I am child-free but my husband has adult children. That’s where it gets sticky. They live across the country so they are not in a position to wipe drool or oversee us. I want to live in a retirement community where people look out for each other. As for the will, it gets complicated. When we married, his kids were in their 30s. Although we all like each other I don’t have a sense of closeness so I will leave my estate to animal charities and a few very close relatives of mine (or for my husband’s use if he outlives me but it will revert to my wishes if he dies). It all requires trust and some planning. Although it’s not a popular opinion I don’t regret not having children. It’s always a crap shoot. I have some friends who are very good parents who have been through hell and back with their kids and I have friends who have warm and supportive families. Hard to say what makes a difference.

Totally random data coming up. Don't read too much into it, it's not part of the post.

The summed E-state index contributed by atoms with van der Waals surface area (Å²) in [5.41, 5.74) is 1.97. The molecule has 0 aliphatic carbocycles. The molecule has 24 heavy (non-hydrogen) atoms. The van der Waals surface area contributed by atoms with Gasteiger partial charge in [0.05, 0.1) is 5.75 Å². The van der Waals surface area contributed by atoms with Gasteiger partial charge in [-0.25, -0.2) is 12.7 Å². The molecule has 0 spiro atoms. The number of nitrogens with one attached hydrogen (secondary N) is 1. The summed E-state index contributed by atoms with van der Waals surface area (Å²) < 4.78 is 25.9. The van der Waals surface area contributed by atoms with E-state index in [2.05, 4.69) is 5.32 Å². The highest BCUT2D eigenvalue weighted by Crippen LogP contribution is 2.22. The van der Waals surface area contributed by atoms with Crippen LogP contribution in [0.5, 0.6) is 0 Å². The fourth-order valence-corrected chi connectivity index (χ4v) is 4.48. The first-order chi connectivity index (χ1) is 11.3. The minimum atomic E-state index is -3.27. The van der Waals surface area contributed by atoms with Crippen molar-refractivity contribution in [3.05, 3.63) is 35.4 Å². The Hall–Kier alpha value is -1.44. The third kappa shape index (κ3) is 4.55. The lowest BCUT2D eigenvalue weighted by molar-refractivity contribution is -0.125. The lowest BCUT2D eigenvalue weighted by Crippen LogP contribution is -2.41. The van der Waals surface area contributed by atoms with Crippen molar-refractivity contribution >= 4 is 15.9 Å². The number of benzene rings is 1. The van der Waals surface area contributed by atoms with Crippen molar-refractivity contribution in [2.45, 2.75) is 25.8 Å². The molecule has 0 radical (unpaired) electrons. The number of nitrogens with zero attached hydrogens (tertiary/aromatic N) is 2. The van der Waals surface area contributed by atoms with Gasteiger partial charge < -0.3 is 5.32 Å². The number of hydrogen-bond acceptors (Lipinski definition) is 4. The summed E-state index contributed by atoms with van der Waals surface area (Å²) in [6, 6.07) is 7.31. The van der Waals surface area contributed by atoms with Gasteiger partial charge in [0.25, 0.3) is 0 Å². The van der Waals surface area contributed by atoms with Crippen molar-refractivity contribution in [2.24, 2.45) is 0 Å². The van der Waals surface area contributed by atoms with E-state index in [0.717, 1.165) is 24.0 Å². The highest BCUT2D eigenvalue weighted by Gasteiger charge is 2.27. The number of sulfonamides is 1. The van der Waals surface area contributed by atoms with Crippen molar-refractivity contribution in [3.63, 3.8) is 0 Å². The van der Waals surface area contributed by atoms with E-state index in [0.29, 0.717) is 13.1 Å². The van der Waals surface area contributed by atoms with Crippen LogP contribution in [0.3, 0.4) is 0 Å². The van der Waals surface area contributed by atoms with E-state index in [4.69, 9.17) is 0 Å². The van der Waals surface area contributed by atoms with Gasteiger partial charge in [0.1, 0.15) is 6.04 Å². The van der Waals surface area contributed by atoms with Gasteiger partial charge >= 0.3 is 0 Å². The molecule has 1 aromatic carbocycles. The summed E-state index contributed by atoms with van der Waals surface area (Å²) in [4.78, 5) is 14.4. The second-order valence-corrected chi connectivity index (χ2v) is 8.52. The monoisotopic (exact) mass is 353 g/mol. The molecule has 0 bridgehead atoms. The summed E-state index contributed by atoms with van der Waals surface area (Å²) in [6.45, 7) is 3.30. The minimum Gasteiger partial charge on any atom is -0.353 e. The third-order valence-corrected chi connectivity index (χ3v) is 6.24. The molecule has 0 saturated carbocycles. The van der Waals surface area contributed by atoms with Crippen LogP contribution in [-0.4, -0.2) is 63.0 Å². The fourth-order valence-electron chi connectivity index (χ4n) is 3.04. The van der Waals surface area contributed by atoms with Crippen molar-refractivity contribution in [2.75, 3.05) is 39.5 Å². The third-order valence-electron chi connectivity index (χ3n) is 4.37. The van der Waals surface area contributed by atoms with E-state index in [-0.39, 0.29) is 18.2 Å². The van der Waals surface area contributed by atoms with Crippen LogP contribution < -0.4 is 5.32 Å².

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    1. Encore Voyage Post author

      Estate planning can be a pain, and we are in a similar position. We laughingly say that if one or the other of us is still alive, it’s all good. We’ll each be in good shape. If we’re both dead, we won’t care where our money went. WE’LL BE DEAD! LOL!

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  9. ChristinaGlazar

    That is really resonating with me. My husband and I also chose not to have children. Thanks for writing the article for all of us …

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  10. RetirementallyChallenged.com